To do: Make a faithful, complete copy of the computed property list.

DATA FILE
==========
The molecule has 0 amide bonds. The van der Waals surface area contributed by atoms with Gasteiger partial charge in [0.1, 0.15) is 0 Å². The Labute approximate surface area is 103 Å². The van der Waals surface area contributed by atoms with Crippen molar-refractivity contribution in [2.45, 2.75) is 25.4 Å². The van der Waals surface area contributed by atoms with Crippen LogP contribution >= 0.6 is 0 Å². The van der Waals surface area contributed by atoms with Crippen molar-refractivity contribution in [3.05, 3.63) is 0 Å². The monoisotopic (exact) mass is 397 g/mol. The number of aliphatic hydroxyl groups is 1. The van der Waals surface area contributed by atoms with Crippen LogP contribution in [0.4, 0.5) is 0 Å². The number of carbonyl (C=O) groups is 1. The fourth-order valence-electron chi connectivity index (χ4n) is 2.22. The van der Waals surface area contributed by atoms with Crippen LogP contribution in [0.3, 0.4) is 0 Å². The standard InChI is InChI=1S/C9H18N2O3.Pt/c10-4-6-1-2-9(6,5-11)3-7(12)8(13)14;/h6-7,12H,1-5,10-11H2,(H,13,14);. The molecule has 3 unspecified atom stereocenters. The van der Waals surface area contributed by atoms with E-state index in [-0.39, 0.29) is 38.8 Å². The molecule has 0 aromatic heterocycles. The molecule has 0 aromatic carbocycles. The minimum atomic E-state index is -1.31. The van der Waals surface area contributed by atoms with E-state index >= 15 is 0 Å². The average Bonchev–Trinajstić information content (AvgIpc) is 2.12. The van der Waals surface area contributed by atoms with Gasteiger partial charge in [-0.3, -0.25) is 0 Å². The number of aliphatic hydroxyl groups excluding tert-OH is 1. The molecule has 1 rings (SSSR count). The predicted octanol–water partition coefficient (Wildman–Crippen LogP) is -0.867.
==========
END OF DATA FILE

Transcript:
The molecule has 0 amide bonds. The van der Waals surface area contributed by atoms with Gasteiger partial charge in [0.1, 0.15) is 0 Å². The Labute approximate surface area is 103 Å². The van der Waals surface area contributed by atoms with Crippen molar-refractivity contribution in [2.45, 2.75) is 25.4 Å². The van der Waals surface area contributed by atoms with Crippen LogP contribution >= 0.6 is 0 Å². The van der Waals surface area contributed by atoms with Crippen molar-refractivity contribution in [3.05, 3.63) is 0 Å². The monoisotopic (exact) mass is 397 g/mol. The number of aliphatic hydroxyl groups is 1. The van der Waals surface area contributed by atoms with Crippen LogP contribution in [0.4, 0.5) is 0 Å². The number of carbonyl (C=O) groups is 1. The fourth-order valence-electron chi connectivity index (χ4n) is 2.22. The van der Waals surface area contributed by atoms with Crippen LogP contribution in [0.3, 0.4) is 0 Å². The standard InChI is InChI=1S/C9H18N2O3.Pt/c10-4-6-1-2-9(6,5-11)3-7(12)8(13)14;/h6-7,12H,1-5,10-11H2,(H,13,14);. The molecule has 3 unspecified atom stereocenters. The van der Waals surface area contributed by atoms with E-state index in [-0.39, 0.29) is 38.8 Å². The molecule has 0 aromatic heterocycles. The molecule has 0 aromatic carbocycles. The minimum atomic E-state index is -1.31. The van der Waals surface area contributed by atoms with E-state index >= 15 is 0 Å². The average Bonchev–Trinajstić information content (AvgIpc) is 2.12. The van der Waals surface area contributed by atoms with Gasteiger partial charge in [-0.3, -0.25) is 0 Å². The number of aliphatic hydroxyl groups excluding tert-OH is 1. The molecule has 1 rings (SSSR count). The predicted octanol–water partition coefficient (Wildman–Crippen LogP) is -0.867.